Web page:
U.S. Supreme Court Will Not Review Lead Compound Test for Obviousness Analysis
On Monday, the Supreme Court denied the petition for writ of certiorari filed by Apotex seeking review of the Federal Circuit’s May 7, 2012, ruling that affirmed the District Court of New Jersey’s judgment that Otsuka’s patents covering its blockbuster drug Abilify© are valid and not obvious.
In that ruling, the Federal Circuit found no error in the District Court’s application of the so-called lead compound test; an analytical framework in chemical art cases that seeks — in an obviousness inquiry under 35 U.S.C. § 103 — to determine whether a POSA (“person of ordinary skill in the art”) would select the proffered prior art as a “lead compound.” Specifically, in a lead compound analysis, the Court will consider:
the hypothetical person of skill in the art’s identification of a lead compound, structural differences between the proposed lead compound and the claimed invention, motivation or teachings in the prior art to make the necessary changes to arrive at the claimed invention, and whether the person of skill in the art would have a reasonable expectation of success in making such structural changes.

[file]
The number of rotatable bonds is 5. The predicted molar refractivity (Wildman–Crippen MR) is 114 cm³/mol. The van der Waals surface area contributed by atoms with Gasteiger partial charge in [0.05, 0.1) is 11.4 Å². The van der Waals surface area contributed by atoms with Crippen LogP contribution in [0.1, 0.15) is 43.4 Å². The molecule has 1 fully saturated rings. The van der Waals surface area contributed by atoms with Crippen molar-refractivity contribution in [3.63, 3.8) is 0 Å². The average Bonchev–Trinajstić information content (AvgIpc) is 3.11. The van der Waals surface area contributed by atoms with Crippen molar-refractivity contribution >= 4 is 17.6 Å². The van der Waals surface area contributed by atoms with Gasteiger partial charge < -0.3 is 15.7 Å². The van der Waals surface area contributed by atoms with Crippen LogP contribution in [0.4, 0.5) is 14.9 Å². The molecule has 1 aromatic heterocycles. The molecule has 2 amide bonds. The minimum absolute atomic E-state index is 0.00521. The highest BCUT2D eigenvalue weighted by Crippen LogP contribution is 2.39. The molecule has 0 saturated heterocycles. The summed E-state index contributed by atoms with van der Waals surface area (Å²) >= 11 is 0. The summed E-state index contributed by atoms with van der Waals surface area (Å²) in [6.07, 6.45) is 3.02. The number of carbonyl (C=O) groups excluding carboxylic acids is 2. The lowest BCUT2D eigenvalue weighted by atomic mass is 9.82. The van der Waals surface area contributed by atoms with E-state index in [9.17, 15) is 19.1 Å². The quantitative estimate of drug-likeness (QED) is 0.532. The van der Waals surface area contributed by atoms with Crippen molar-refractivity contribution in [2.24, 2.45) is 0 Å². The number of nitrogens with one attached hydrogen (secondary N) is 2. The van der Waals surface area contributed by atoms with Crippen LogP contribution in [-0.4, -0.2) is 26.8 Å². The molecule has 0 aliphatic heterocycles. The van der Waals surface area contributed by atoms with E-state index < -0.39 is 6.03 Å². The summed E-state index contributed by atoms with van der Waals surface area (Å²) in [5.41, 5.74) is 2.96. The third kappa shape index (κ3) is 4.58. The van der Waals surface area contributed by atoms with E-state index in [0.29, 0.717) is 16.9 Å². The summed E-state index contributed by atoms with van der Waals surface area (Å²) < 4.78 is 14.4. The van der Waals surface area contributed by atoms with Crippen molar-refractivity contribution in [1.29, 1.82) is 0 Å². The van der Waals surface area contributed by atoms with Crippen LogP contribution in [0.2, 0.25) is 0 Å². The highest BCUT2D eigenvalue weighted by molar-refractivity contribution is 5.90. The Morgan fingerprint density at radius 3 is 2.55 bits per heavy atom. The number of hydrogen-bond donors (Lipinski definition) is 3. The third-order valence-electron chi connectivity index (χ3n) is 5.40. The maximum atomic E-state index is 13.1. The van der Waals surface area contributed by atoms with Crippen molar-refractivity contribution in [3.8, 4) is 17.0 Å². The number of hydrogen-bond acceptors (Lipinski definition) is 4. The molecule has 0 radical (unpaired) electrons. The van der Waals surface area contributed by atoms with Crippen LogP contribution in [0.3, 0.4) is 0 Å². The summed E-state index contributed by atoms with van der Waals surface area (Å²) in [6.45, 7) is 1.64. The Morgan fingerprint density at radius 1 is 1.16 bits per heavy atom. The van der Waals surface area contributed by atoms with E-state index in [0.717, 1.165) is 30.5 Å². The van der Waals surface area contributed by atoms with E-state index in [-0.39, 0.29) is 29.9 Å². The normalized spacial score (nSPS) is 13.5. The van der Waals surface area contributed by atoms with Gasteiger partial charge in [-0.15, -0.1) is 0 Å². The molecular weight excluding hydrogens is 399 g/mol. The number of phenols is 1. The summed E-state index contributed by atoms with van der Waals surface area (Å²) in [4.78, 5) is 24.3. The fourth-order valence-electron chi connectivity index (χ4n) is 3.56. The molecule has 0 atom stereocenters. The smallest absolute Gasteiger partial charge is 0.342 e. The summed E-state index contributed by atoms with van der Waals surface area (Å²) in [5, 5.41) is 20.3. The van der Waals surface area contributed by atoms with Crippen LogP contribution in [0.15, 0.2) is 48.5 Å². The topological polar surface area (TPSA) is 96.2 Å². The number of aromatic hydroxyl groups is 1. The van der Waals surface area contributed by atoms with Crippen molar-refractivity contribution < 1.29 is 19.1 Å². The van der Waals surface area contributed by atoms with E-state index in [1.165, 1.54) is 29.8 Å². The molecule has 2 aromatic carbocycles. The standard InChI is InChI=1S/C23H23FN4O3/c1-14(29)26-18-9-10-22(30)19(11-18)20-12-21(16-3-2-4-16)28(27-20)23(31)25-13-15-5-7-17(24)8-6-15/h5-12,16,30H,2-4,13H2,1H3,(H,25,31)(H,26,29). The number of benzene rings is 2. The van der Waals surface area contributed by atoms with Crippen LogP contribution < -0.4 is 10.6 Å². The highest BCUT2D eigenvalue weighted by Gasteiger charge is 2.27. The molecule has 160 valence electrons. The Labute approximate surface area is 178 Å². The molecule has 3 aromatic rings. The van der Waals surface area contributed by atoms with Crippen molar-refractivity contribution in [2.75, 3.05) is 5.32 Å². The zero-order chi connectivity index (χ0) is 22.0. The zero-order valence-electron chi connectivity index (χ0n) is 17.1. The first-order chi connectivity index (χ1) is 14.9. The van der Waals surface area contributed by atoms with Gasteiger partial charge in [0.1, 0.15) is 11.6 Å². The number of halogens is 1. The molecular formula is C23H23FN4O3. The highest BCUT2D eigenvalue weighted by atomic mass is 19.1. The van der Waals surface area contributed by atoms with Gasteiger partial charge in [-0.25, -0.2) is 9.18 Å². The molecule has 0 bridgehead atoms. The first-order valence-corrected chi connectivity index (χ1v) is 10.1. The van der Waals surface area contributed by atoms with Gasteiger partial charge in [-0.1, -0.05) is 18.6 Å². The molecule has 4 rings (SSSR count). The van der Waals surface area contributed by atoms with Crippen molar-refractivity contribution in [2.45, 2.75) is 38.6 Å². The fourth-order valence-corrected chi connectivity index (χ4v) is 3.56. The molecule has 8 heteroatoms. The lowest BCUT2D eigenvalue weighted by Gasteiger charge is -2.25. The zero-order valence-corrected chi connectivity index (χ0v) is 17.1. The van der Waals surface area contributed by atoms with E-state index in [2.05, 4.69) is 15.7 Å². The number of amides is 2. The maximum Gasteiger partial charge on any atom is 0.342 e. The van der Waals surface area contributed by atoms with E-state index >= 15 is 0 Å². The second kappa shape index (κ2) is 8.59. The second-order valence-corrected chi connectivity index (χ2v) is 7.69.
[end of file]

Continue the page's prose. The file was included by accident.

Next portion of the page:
Otsuka Pharm. Co., Ltd. v. Apotex Inc. et al., (citing Otsuka Pharm. Co., Ltd. v. Sandoz, Inc., No. 3:07-cv-1000, 2010 U.S. Dist. LEXIS 132595, at *52-53 (D.N.J. Dec. 15, 2010)). In its decision, the Federal Circuit agreed that the POSA would have considered the only marketed antipsychotic compounds at the time – clozapine and risperidone – as viable lead compounds and not the carbostyril compound developed by Otsuka.
Furthermore, the Federal Circuit concluded that the District Court properly rejected the defendants’ proposed lead compounds. It held that a POSA would not have understood that each of a “laundry list” of carbostyril derivative compounds disclosed in a prior art reference to possess the reported central nervous system controlling effects. Nor would a POSA select a compound that was inferior to other test compounds or shown not to be an acceptable therapeutic candidate.